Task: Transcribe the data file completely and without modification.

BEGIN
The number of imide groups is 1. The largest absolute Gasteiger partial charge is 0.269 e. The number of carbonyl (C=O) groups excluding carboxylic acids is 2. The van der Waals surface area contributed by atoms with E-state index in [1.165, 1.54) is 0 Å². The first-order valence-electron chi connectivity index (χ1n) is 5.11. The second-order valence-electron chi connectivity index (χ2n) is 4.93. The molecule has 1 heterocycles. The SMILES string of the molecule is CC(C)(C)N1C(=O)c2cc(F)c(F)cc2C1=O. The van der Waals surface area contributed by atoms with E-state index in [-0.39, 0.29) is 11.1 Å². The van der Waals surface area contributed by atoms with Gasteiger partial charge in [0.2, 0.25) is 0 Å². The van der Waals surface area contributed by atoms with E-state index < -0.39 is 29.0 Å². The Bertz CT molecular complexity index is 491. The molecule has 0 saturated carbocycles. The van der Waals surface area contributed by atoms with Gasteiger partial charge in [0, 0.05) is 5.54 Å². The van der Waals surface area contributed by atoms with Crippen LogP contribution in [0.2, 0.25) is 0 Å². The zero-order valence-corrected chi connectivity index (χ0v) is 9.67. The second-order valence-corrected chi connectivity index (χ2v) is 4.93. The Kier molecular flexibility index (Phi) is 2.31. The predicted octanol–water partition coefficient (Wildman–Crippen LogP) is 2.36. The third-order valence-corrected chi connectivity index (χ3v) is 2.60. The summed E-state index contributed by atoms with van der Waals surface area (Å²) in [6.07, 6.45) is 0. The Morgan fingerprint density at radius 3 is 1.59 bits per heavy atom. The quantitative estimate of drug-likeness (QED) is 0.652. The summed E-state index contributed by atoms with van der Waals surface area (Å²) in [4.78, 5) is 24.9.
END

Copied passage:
The number of imide groups is 1. The largest absolute Gasteiger partial charge is 0.269 e. The number of carbonyl (C=O) groups excluding carboxylic acids is 2. The van der Waals surface area contributed by atoms with E-state index in [1.165, 1.54) is 0 Å². The first-order valence-electron chi connectivity index (χ1n) is 5.11. The second-order valence-electron chi connectivity index (χ2n) is 4.93. The molecule has 1 heterocycles. The SMILES string of the molecule is CC(C)(C)N1C(=O)c2cc(F)c(F)cc2C1=O. The van der Waals surface area contributed by atoms with E-state index in [-0.39, 0.29) is 11.1 Å². The van der Waals surface area contributed by atoms with Gasteiger partial charge in [0.2, 0.25) is 0 Å². The van der Waals surface area contributed by atoms with E-state index < -0.39 is 29.0 Å². The Bertz CT molecular complexity index is 491. The molecule has 0 saturated carbocycles. The van der Waals surface area contributed by atoms with Gasteiger partial charge in [0, 0.05) is 5.54 Å². The van der Waals surface area contributed by atoms with Crippen LogP contribution in [0.2, 0.25) is 0 Å². The zero-order valence-corrected chi connectivity index (χ0v) is 9.67. The second-order valence-corrected chi connectivity index (χ2v) is 4.93. The Kier molecular flexibility index (Phi) is 2.31. The predicted octanol–water partition coefficient (Wildman–Crippen LogP) is 2.36. The third-order valence-corrected chi connectivity index (χ3v) is 2.60. The summed E-state index contributed by atoms with van der Waals surface area (Å²) in [6.07, 6.45) is 0. The Morgan fingerprint density at radius 3 is 1.59 bits per heavy atom. The quantitative estimate of drug-likeness (QED) is 0.652. The summed E-state index contributed by atoms with van der Waals surface area (Å²) in [4.78, 5) is 24.9.